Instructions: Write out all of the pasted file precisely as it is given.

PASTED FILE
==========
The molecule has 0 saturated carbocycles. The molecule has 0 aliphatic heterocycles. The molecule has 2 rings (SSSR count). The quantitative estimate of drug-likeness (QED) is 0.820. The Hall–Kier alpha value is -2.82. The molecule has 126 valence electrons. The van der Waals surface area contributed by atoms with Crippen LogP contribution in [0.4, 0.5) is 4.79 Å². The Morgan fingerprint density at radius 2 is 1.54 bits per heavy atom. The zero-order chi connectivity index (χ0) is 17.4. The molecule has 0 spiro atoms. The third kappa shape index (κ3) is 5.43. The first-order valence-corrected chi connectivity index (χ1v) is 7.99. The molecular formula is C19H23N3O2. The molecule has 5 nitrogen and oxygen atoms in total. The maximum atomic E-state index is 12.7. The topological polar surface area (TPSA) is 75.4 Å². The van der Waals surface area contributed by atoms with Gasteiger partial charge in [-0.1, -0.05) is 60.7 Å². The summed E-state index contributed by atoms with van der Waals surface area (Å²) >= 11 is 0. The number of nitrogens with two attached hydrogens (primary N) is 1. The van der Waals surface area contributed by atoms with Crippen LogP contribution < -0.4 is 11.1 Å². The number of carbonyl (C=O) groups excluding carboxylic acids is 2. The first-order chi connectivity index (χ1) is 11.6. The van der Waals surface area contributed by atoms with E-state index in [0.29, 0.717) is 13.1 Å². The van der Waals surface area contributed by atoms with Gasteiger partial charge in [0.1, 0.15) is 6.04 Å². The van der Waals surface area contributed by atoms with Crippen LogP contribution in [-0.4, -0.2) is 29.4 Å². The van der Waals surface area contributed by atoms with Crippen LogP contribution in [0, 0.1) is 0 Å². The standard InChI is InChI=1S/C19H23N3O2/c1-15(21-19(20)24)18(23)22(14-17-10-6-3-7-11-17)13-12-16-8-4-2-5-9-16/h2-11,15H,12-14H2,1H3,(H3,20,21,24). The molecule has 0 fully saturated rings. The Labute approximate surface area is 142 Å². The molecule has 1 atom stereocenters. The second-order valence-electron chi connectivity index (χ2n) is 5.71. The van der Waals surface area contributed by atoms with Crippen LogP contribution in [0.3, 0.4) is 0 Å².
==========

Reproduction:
The molecule has 0 saturated carbocycles. The molecule has 0 aliphatic heterocycles. The molecule has 2 rings (SSSR count). The quantitative estimate of drug-likeness (QED) is 0.820. The Hall–Kier alpha value is -2.82. The molecule has 126 valence electrons. The van der Waals surface area contributed by atoms with Crippen LogP contribution in [0.4, 0.5) is 4.79 Å². The Morgan fingerprint density at radius 2 is 1.54 bits per heavy atom. The zero-order chi connectivity index (χ0) is 17.4. The molecule has 0 spiro atoms. The third kappa shape index (κ3) is 5.43. The first-order valence-corrected chi connectivity index (χ1v) is 7.99. The molecular formula is C19H23N3O2. The molecule has 5 nitrogen and oxygen atoms in total. The maximum atomic E-state index is 12.7. The topological polar surface area (TPSA) is 75.4 Å². The van der Waals surface area contributed by atoms with Gasteiger partial charge in [-0.1, -0.05) is 60.7 Å². The summed E-state index contributed by atoms with van der Waals surface area (Å²) >= 11 is 0. The number of nitrogens with two attached hydrogens (primary N) is 1. The van der Waals surface area contributed by atoms with Crippen LogP contribution < -0.4 is 11.1 Å². The number of carbonyl (C=O) groups excluding carboxylic acids is 2. The first-order chi connectivity index (χ1) is 11.6. The van der Waals surface area contributed by atoms with E-state index in [0.29, 0.717) is 13.1 Å². The van der Waals surface area contributed by atoms with Gasteiger partial charge in [0.1, 0.15) is 6.04 Å². The van der Waals surface area contributed by atoms with Crippen LogP contribution in [-0.4, -0.2) is 29.4 Å². The van der Waals surface area contributed by atoms with Crippen LogP contribution in [0, 0.1) is 0 Å². The standard InChI is InChI=1S/C19H23N3O2/c1-15(21-19(20)24)18(23)22(14-17-10-6-3-7-11-17)13-12-16-8-4-2-5-9-16/h2-11,15H,12-14H2,1H3,(H3,20,21,24). The molecule has 0 fully saturated rings. The Labute approximate surface area is 142 Å². The molecule has 1 atom stereocenters. The second-order valence-electron chi connectivity index (χ2n) is 5.71. The van der Waals surface area contributed by atoms with Crippen LogP contribution in [0.3, 0.4) is 0 Å².